General

Diaphragmatic hernia in cats

Diaphragmatic hernia in cats

Diaphragmatic hernia in cats

Causes of diaphragmatic hernia in cats

Can diaphragmatic hernia occur in cats?

Yes. The most common cause of diaphragmatic hernia is an obstruction in the abdominal portion of the stomach. Cats with esophageal obstructions or other esophageal malformations, abdominal tumors, and trauma to the esophagus are at risk for developing a diaphragmatic hernia. Some breeds have a higher risk, for example, Pekingese and Mne Coon cats.

What are the symptoms of diaphragmatic hernia in cats?

Your cat may appear lethargic, may not eat, or may have difficulty breathing, if he has a diaphragmatic hernia. As hernia enlarges and becomes more significant, it may impr your cat’s ability to swallow.

How is diaphragmatic hernia diagnosed in cats?

Diagnosis of diaphragmatic hernia in cats can be done by a CT scan or ultrasound. If a hernia has developed in an adult cat, it may be identified on a radiographic exam as an r-filled sac on the cranial aspect of the diaphragm. In a cat with an esophageal hernia, r can be seen in the stomach or intestine, but is usually only visible in the stomach.

Can diaphragmatic hernia occur in older cats?

Yes. The risk for diaphragmatic hernia increases with age in cats. However, cats with congenital hernias are more likely to have them when they are young.

What are the treatment options for diaphragmatic hernia in cats?

A hernia that occurs in an adult cat can be repred surgically. If a young cat has an esophageal hernia and severe clinical signs, surgical repr should be performed as soon as possible. If a large diaphragmatic hernia has developed, it may be repred surgically. However, if a large hernia is left untreated, it can result in severe respiratory problems in the cat.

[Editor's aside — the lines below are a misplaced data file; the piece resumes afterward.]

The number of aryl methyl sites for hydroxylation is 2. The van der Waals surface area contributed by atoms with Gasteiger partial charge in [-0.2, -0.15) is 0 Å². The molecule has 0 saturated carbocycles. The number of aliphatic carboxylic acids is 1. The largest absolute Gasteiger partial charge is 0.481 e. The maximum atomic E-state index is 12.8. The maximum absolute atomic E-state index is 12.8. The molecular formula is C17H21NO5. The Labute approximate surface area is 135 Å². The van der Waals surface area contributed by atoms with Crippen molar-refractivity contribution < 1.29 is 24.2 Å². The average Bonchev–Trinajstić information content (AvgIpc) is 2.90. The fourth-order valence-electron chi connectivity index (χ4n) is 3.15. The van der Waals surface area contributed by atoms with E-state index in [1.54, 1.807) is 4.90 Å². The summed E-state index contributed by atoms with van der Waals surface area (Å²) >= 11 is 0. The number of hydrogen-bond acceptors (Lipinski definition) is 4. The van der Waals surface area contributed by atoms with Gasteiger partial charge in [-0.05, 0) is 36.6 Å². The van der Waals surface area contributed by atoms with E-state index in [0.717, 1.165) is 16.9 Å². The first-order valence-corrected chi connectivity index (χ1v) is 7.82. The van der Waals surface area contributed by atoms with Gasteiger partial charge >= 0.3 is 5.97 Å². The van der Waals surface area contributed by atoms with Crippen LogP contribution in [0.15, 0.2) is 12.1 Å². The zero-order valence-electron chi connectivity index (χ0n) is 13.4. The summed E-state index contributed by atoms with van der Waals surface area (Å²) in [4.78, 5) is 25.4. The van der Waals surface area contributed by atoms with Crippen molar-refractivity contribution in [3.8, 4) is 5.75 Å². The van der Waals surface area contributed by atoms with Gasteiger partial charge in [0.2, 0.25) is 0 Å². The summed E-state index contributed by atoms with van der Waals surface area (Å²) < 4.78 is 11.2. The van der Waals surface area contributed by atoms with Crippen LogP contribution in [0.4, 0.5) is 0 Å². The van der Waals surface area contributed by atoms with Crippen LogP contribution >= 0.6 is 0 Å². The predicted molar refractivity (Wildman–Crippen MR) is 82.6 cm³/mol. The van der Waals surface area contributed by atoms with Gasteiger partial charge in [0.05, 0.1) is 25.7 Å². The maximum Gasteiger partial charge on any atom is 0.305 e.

What is an azygos continuation?

An azygos continuation is a variation in which the azygos vein (which carries blood from the lower body and abdominal organs to the heart) bypasses the diaphragm and carries blood directly to the heart. This variation is believed to have a genetic basis, with dogs being more likely to have an azygos continuation than cats. It is also much more likely to occur when the dog is a large breed. The azygos vein is very similar to the inferior vena cava, but the diameter is much smaller. An azygos continuation is a congenital defect in which the azygos vein runs between the diaphragm and the esophagus.

An azygos continuation is a form of congenital cardiac abnormality. The defect results in blood being shunted from the lower body to the heart, bypassing the diaphragm. The cat will suffer from respiratory difficulties and heart flure.

This is not a fatal disorder and, if detected early, the cat can be treated successfully by surgery.

What is a caudal vena cava?

A caudal vena cava is a congenital blood vessel disorder in which the vena cava is completely or partially absent. A caudal vena cava is extremely rare in cats. In fact, the only case in which a cat has been diagnosed with a caudal vena cava has been a large domestic shorthr cat that was examined and treated at the Center for Veterinary Clinical Sciences at Texas A&,M University. This is another condition that may be associated with the caudal fossa (lateral abdominal wall at the base of the rib cage in the lumbar region).

What is a “chocolate ear”?

The term “chocolate ear” refers to a rare condition in which a feline’s ear canal is completely filled with chocolate. This chocolate “ear” develops when chocolate (or a related substance) dries in the ear canal. It does not come out of the ear on its own, nor is it harmful to the cat. If chocolate is not removed and it continues to harden in the ear canal, it can cause severe ear damage. There is no known cause of this condition. It appears to be more common in young cats and may occur once in a lifetime. However, most cats with chocolate ears seem to be happy and healthy and there is no reason for a veterinarian to suggest that they be subjected to surgery to “clean” their ears.


Watch the video: diaphragmatic hernia surgery in a cat (January 2022).